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What the Royals are really for is a bar room discussion that will have been had in the days when a pint could be paid for in coppers and smoking a pipe was considered to be the hallmark of an intellectual.
However, they do often support the most important issues and last week, the Royal Foundation, which is the Waleses official organisation, published a survey that showed 95 per cent of 16 to 24 year olds believe that their peers are having issues with their mental health. Four in 10 of those surveyed say they don’t control their own emotions very well.
These findings won’t come as a surprise to anyone who has any kind of contact with younger people because theirs is a generation which seems to worry more than any other. With good reason too. I mean, if the cost of living crisis wasn’t bad enough, there’s the prospect of having to live at home with their folks until they are 30 or when they can afford a deposit and that’s before we start on what’s happening to our planet, both environmentally and geo-politically.
I’ve met teenagers who are, quite literally, kept awake at night with concerns about global warming, which is understandable when world leaders procrastinate and even backtrack on an issue which is arguably more important than any other in their in-tray.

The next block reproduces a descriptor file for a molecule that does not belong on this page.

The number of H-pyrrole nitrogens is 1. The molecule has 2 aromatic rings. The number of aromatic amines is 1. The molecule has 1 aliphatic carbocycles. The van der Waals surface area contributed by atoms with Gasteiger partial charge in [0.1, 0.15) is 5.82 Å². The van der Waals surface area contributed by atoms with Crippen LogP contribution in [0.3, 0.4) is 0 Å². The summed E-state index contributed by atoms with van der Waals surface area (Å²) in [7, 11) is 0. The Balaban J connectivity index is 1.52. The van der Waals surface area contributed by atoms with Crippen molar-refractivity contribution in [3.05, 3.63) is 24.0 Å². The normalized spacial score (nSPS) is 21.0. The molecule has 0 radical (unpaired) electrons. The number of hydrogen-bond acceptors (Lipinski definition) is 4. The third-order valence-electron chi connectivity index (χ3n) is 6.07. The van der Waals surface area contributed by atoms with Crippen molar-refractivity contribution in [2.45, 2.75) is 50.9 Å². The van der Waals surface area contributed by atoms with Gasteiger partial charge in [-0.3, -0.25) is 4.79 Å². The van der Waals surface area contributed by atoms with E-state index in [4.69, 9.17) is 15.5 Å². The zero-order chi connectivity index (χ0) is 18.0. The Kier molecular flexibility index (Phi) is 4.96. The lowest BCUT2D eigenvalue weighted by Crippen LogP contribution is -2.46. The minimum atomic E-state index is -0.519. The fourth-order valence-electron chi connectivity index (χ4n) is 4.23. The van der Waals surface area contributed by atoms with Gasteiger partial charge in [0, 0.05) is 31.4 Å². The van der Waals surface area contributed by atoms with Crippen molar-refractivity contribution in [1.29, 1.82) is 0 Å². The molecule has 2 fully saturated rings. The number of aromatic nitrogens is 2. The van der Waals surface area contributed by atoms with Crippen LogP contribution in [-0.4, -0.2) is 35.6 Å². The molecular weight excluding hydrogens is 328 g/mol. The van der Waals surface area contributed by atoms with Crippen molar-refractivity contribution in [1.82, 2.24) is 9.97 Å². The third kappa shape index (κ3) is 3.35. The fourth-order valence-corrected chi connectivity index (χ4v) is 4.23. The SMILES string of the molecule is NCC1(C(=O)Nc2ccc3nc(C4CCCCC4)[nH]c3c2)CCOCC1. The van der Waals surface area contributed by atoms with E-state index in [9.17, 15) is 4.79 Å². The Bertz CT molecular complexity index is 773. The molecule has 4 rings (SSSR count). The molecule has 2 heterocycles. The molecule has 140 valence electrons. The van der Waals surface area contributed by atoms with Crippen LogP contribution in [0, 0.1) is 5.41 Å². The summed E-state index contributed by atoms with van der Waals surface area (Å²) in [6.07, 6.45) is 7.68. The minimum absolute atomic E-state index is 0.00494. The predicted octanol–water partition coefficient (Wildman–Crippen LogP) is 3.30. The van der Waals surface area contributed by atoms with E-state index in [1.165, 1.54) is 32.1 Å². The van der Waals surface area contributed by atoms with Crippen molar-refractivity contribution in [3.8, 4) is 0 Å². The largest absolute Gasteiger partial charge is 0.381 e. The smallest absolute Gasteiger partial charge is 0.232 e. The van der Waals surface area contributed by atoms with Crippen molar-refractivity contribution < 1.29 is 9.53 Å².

Yet, perhaps predictably, their concerns and fears are dismissed by those generations that have come before them. On reading an article about this very subject this week, I somewhat reluctantly headed for the comments section - almost certain of what horrors awaited me. I wasn’t wrong.
The fact that younger folk today have more awareness about the troubles of others than their parents and grandparents can only provide hope for the future. Rather than tut and pour scorn on those who admit to feeling vulnerable, we need to follow the lead of our younger Royals and encourage a national dialogue.
This could be one of the most significant contributions yet from the nation’s most famous family.